The Neurobiology of Relapse




Hands-on laboratory work is essential in preparation for a career in the biosciences.  Several undergraduates from the laboratory have gone on to take positions in basic research as laboratory technicians.  Others have gone on to PhD graduate programs in Psychology or the Neurosciences.

As of March 2013:

4 have gone on to lab technician positions
1 has been a post-baccalaureate research fellow at the National Institute on Drug Addiction
1 has gone on to a clinical psychology PhD program
1 has gone on to a nursing program
5 have gone on to PhD programs in psychology and/or neuroscience


The laboratory usually has from 5-10 undergraduate laboratory assistants.   These students are typically Psychology or Behavioral Neuroscience majors.  Most students work in the laboratory approximately 10 hours a week, although some put in much more time including time on weekends.  The majority of students volunteer, although there are opportunities to receive Psychology research credit.  Some of the advanced students are paid off of a NIH grant.  Others have used their work study funds to receive compensation for working in the laboratory.  Some students have presented research results at the annual PsychFest conference and/or at national or international meetings including the annual meeting of the Society for Neuroscience.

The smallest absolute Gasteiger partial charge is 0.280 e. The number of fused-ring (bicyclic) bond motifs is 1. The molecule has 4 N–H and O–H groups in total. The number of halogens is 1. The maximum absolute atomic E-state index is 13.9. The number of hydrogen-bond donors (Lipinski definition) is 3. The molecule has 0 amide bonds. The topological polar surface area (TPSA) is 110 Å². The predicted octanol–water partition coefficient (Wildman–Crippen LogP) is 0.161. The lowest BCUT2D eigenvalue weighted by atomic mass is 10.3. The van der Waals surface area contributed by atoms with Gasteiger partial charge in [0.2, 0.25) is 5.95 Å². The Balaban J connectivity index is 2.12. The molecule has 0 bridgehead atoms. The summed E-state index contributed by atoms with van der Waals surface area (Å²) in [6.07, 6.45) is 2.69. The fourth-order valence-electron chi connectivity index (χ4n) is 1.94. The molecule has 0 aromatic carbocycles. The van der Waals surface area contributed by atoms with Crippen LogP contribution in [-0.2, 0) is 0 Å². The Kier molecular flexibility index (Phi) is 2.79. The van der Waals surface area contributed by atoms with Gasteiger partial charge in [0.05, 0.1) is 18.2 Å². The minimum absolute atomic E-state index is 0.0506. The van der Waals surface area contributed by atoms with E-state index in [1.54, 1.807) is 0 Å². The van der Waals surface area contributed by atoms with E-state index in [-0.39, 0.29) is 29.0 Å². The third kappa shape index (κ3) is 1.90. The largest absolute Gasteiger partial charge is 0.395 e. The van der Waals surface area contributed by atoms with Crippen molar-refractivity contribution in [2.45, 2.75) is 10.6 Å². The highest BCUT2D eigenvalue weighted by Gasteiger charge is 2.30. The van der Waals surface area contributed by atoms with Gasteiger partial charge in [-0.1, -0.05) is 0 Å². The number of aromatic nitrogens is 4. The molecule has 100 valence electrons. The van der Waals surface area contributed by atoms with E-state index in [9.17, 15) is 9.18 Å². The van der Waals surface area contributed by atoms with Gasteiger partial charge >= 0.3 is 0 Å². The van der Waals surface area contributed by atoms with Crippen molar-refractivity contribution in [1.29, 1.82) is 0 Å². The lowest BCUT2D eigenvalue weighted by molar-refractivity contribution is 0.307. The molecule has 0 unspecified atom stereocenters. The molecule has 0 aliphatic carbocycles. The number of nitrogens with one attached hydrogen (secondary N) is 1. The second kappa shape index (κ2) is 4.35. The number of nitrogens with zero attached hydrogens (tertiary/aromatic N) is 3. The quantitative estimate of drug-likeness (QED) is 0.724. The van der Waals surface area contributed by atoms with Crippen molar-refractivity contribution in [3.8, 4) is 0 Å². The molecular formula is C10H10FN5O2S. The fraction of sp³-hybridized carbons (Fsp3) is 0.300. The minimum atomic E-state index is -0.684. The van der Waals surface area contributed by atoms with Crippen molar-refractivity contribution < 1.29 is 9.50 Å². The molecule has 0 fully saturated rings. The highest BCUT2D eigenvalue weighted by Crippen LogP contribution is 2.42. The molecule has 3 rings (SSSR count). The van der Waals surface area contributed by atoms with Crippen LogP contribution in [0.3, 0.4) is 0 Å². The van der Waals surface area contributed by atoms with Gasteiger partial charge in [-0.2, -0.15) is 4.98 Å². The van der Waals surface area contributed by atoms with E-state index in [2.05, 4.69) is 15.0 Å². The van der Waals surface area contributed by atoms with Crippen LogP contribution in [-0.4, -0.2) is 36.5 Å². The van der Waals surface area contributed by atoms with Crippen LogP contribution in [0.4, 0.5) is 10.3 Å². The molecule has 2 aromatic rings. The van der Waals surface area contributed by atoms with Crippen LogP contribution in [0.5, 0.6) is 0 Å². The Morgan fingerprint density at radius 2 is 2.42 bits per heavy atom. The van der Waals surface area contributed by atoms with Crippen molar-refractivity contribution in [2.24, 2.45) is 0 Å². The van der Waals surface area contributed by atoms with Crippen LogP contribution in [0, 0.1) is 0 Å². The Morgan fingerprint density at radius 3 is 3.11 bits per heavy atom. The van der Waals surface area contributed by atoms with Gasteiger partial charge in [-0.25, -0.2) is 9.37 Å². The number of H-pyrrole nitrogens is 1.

Inquire with Dr. Grimm if you are interested in becoming a laboratory assistant.  Preparation for becoming a laboratory assistant would include taking Psychology 220, Psychology 301, and Introductory Biology and Chemistry courses.  Interested students are also advised to become involved with the Neuroscience Research Driven Students (NeRDS) club (

Copyright 2013, Western Washington University, Behavioral Neuroscience Program